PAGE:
The new law also makes it a little more difficult to get an order for involuntary treatment unless the impaired person has previously failed at treatment. In addition, the new law makes clear that when the impaired individual has the resources to pay for treatment (i.e. insurance), he or she should pay or make the necessary arrangements with his or her insurer to pay for services. For those who are not insured and do not have the means to pay for treatment, there are some state/county funded treatment facilities available (depending on the county).

Care Extending Past 90 Days

Once the respondent has completed the 90-day court-ordered treatment program, a motion can be made to extend the treatment period up to an additional 90-day period. This decision would be influenced by the recommendation of the treatment team at the treating facility, as well as other professional opinions.

If the respondent leaves a facility he/she has been court-ordered to, the police will be called and respondent will be picked up and brought back to said facility. The respondent can also be held in contempt of court for leaving the facility or for failing to stay abstinent from alcohol/drugs. In these cases, a rule to show cause will be filed by us and then ruled upon by the judge.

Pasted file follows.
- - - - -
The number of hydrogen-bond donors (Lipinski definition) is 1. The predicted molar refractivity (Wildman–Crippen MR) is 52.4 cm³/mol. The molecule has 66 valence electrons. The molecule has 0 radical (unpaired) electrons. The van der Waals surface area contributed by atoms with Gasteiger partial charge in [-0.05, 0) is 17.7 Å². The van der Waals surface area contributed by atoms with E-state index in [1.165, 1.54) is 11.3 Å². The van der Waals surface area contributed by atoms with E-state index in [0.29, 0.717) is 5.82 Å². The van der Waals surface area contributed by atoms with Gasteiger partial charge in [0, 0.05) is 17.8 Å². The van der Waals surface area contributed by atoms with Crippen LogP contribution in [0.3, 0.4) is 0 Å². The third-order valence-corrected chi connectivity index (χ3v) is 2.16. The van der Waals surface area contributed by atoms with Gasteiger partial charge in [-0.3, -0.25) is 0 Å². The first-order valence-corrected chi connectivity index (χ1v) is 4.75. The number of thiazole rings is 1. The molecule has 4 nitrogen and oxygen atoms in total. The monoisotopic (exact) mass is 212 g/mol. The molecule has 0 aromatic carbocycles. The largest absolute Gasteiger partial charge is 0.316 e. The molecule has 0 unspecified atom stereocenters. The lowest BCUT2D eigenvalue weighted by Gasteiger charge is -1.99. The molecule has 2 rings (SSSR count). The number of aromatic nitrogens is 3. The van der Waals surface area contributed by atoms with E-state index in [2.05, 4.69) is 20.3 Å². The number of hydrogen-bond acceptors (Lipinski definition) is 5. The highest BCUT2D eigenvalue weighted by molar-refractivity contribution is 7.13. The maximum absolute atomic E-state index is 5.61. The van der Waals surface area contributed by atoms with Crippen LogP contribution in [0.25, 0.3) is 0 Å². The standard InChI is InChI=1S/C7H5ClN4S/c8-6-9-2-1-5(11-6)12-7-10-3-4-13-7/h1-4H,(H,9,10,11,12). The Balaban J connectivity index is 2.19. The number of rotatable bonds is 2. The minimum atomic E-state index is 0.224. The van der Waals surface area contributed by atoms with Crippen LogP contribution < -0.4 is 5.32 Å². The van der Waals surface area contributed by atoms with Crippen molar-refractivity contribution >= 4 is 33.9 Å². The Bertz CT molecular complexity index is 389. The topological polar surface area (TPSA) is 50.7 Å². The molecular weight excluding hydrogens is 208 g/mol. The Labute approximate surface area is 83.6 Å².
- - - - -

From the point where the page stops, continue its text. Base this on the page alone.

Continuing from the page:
There are many pitfalls and loopholes in the Marchman Act and it is strongly advised that anyone attempting to go through with this process seek the advice of a qualified and experienced Marchman Act attorney to assist them in navigating the system. The respondent will be appointed legal counsel to represent their interests if they cannot afford one. Marchman Act hearings differ from county to county.

Schlam Law, P.A. represents petitioners for Marchman hearings statewide. As an attorney and qualified addictions professional, I am here to take a stand for the petitioners and facilitate this process for them. We will coordinate all levels of treatment and facilitate the court proceedings from beginning to end, appearing in court multiple times if necessary.